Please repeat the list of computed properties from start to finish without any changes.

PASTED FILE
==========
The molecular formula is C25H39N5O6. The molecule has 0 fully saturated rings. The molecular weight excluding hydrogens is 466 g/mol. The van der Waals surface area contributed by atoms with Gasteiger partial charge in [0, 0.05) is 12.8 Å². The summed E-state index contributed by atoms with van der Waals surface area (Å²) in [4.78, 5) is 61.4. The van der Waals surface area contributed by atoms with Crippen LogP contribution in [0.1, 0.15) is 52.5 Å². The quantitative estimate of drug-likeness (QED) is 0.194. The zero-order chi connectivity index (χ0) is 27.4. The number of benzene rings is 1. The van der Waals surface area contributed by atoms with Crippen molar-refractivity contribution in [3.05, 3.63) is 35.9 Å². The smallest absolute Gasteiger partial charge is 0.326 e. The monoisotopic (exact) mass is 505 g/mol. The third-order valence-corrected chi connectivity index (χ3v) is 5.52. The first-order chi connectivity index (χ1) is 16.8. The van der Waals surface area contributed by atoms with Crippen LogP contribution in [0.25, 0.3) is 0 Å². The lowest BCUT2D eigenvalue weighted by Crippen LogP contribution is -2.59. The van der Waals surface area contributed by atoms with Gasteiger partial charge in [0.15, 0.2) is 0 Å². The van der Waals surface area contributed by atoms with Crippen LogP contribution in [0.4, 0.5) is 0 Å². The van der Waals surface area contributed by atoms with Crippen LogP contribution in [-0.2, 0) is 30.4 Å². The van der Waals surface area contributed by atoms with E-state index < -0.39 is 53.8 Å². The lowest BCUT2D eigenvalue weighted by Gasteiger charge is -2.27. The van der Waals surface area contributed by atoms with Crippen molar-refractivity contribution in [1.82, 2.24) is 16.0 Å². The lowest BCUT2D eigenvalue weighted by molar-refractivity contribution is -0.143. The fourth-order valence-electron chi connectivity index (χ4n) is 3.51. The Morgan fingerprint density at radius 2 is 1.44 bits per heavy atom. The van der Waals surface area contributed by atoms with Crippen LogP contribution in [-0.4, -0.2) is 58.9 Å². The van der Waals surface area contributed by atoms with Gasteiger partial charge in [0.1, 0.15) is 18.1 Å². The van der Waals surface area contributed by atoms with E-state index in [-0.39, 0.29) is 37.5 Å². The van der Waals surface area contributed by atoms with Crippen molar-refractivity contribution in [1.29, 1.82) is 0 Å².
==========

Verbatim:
The molecular formula is C25H39N5O6. The molecule has 0 fully saturated rings. The molecular weight excluding hydrogens is 466 g/mol. The van der Waals surface area contributed by atoms with Gasteiger partial charge in [0, 0.05) is 12.8 Å². The summed E-state index contributed by atoms with van der Waals surface area (Å²) in [4.78, 5) is 61.4. The van der Waals surface area contributed by atoms with Crippen LogP contribution in [0.1, 0.15) is 52.5 Å². The quantitative estimate of drug-likeness (QED) is 0.194. The zero-order chi connectivity index (χ0) is 27.4. The number of benzene rings is 1. The van der Waals surface area contributed by atoms with Crippen molar-refractivity contribution in [3.05, 3.63) is 35.9 Å². The smallest absolute Gasteiger partial charge is 0.326 e. The monoisotopic (exact) mass is 505 g/mol. The third-order valence-corrected chi connectivity index (χ3v) is 5.52. The first-order chi connectivity index (χ1) is 16.8. The van der Waals surface area contributed by atoms with Crippen LogP contribution in [0.25, 0.3) is 0 Å². The lowest BCUT2D eigenvalue weighted by Crippen LogP contribution is -2.59. The van der Waals surface area contributed by atoms with Gasteiger partial charge in [0.15, 0.2) is 0 Å². The van der Waals surface area contributed by atoms with Crippen LogP contribution in [0.4, 0.5) is 0 Å². The van der Waals surface area contributed by atoms with Crippen LogP contribution in [-0.2, 0) is 30.4 Å². The van der Waals surface area contributed by atoms with E-state index < -0.39 is 53.8 Å². The lowest BCUT2D eigenvalue weighted by Gasteiger charge is -2.27. The van der Waals surface area contributed by atoms with Crippen molar-refractivity contribution in [1.82, 2.24) is 16.0 Å². The lowest BCUT2D eigenvalue weighted by molar-refractivity contribution is -0.143. The fourth-order valence-electron chi connectivity index (χ4n) is 3.51. The Morgan fingerprint density at radius 2 is 1.44 bits per heavy atom. The van der Waals surface area contributed by atoms with Crippen LogP contribution in [-0.4, -0.2) is 58.9 Å². The van der Waals surface area contributed by atoms with Gasteiger partial charge in [0.1, 0.15) is 18.1 Å². The van der Waals surface area contributed by atoms with E-state index in [-0.39, 0.29) is 37.5 Å². The van der Waals surface area contributed by atoms with Crippen molar-refractivity contribution in [1.29, 1.82) is 0 Å².